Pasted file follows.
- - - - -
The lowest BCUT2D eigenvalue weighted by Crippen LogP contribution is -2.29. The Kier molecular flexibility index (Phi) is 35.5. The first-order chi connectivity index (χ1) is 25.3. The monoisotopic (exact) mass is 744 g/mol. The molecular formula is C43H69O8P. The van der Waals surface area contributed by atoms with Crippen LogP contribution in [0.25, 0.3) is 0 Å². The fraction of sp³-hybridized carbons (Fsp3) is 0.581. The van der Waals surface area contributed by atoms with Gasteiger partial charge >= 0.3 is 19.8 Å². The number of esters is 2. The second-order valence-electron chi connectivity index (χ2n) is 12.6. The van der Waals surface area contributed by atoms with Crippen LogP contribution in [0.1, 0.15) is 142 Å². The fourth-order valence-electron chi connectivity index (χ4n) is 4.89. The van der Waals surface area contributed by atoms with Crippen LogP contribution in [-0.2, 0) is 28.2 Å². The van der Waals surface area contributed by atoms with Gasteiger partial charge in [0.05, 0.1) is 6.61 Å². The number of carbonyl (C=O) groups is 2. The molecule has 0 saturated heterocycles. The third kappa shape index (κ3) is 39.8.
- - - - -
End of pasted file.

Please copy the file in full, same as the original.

The lowest BCUT2D eigenvalue weighted by Crippen LogP contribution is -2.29. The Kier molecular flexibility index (Phi) is 35.5. The first-order chi connectivity index (χ1) is 25.3. The monoisotopic (exact) mass is 744 g/mol. The molecular formula is C43H69O8P. The van der Waals surface area contributed by atoms with Crippen LogP contribution in [0.25, 0.3) is 0 Å². The fraction of sp³-hybridized carbons (Fsp3) is 0.581. The van der Waals surface area contributed by atoms with Gasteiger partial charge >= 0.3 is 19.8 Å². The number of esters is 2. The second-order valence-electron chi connectivity index (χ2n) is 12.6. The van der Waals surface area contributed by atoms with Crippen LogP contribution in [0.1, 0.15) is 142 Å². The fourth-order valence-electron chi connectivity index (χ4n) is 4.89. The van der Waals surface area contributed by atoms with Crippen LogP contribution in [-0.2, 0) is 28.2 Å². The van der Waals surface area contributed by atoms with Gasteiger partial charge in [0.05, 0.1) is 6.61 Å². The number of carbonyl (C=O) groups is 2. The molecule has 0 saturated heterocycles. The third kappa shape index (κ3) is 39.8.